• Third, the size of the SEC’s enforcement division has increased enormously over the years. The need for so many lawyers leaves the SEC with a group of investigators and prosecutors of decidedly mixed quality.  Even worse, the less able lawyers are often the ones that hang around the longest because their limited abilities simply don’t appeal to private law firms or provide other forms of job mobility.  The leaders of the enforcement division often are very good lawyers, but pretty poor managers.  Some of them worry more about what the press releases look like than how to exercise control over a huge group of relatively young lawyers.  As a result, controls over poor decision-making and questionable tactics by lower-level enforcement lawyers are plainly inadequate and are causing real reputational harm to a once-proud and highly-regarded law enforcement organization.
  • Fourth, the line staff in the enforcement division are lawyers with almost no real-world business experience.  Many of them have a strong tendency to assume the worst — that if something was done incorrectly the mistake must have been intentional.  They have little understanding of how public company employees and officers function.  They also fail to realize that in a complex organization like most public companies, responsibilities are divided and delegated, and employees assume (properly, under state corporation law) that their colleagues are doing their jobs right.  Even where the evidence points to mistake or things “slipping through the cracks,” they press for conspiracy theories of wrongdoing.  Some of them even work to distort the investigatory record to support such a theory.  The more senior enforcement lawyers are largely dependent on the more junior ones to develop the evidentiary record  and present it fairly when a charging decision is being made.  Unfortunately, that often does not occur, and the senior officials proceed without a fair sense of the facts.  Those senior enforcement officials also believe that from an organizational standpoint, they must support the lower-level staff or lose their loyalty.  The end result is that in many cases, the enforcement decisions are driven by analyses by people who simply have no understanding of real-life business environments.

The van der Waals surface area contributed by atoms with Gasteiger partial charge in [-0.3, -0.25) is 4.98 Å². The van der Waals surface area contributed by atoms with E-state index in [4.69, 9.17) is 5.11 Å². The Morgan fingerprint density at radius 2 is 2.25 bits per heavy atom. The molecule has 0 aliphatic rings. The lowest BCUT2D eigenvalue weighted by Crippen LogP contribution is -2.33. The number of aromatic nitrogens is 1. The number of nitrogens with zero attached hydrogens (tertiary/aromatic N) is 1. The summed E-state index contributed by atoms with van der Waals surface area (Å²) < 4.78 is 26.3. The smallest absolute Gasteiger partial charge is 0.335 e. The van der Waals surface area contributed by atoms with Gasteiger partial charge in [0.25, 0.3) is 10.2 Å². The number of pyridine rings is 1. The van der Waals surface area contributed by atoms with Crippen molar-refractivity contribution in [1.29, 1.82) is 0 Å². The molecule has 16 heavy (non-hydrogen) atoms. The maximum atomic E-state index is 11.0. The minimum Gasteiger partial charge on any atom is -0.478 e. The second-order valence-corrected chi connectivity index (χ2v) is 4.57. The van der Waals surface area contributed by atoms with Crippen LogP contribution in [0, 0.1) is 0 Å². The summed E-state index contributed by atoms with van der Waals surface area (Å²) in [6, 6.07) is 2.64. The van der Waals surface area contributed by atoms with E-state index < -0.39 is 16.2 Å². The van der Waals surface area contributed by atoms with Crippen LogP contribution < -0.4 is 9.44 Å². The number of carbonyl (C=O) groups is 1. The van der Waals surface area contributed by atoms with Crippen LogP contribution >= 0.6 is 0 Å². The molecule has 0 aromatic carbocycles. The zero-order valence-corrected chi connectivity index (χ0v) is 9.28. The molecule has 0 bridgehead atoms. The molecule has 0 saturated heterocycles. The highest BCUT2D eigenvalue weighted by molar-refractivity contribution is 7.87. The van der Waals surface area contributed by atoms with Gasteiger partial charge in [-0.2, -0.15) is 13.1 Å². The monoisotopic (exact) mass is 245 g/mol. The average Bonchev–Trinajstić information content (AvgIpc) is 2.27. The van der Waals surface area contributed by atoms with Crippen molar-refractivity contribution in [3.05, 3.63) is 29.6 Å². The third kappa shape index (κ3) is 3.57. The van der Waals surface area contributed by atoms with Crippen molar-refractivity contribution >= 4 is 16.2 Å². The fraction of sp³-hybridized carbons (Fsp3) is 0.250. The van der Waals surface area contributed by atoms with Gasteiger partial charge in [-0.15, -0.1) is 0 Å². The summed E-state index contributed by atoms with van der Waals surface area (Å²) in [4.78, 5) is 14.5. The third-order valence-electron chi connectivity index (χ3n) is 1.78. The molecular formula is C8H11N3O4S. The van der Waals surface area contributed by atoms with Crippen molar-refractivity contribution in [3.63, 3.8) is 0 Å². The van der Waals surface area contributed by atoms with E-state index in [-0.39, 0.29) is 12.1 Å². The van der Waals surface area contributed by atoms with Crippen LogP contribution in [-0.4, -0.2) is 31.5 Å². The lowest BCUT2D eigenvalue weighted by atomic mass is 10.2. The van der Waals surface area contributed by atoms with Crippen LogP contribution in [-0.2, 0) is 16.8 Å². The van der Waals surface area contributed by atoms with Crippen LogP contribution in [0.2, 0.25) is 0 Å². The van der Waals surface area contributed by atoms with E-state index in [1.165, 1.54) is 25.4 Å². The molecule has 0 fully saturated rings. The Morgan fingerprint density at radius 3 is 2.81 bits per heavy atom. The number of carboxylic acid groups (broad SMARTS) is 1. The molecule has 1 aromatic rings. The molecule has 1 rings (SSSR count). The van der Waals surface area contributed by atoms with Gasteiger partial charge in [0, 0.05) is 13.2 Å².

• Fifth, the SEC’s line enforcement lawyers are not blind to the fact that the Commissioners and high-level enforcement officials crave big-headline prosecutions and eye-popping remedies, and they naturally try to make that happen. SEC enforcement lawyers receive woefully little training and guidance about what it really means to try to serve the “public interest” in the complex process of regulating and policing the Nation’s capital markets.

 All of this leads us to a number of recent cases in which federal judges express consternation over the SEC’s remedial requests in enforcement actions.  As noted, in SEC v. Wyly (SEC v Wyly Disgorgement Opinion), Judge Scheindlin was astounded that the SEC would seek a half-billion dollars in purported “disgorgement” based on a theory of unjust enrichment that didn’t pass the “ha-ha” test.

In SEC v. Nocella, Civil Action No. H-12-1051 (S.D. Tex. Aug. 11, 2014) (available here:  SEC v. Nocella), Judge Lynn Hughes rejected the SEC’s effort to bar the CEO and CFO of a bank from serving as officers or directors of any public company because they were part of an alleged fraudulent accounting scheme because the bank failed to classify certain mortgage loans as non-performing in the midst of the 2007-2008 housing crisis.  Because the defendants were first-time offenders, the violations were egregious, they relied on other bank employees, there was no evidence of intent to defraud shareholders, their financial gain was minimal, and neither was in a position to repeat the misconduct, the court found it “abusive to seek a permanent bar against two executives who were working for a troubled company in a troubled time without adequate evidence that they were responsible for the improper accounting.”  Id., slip op. at 4.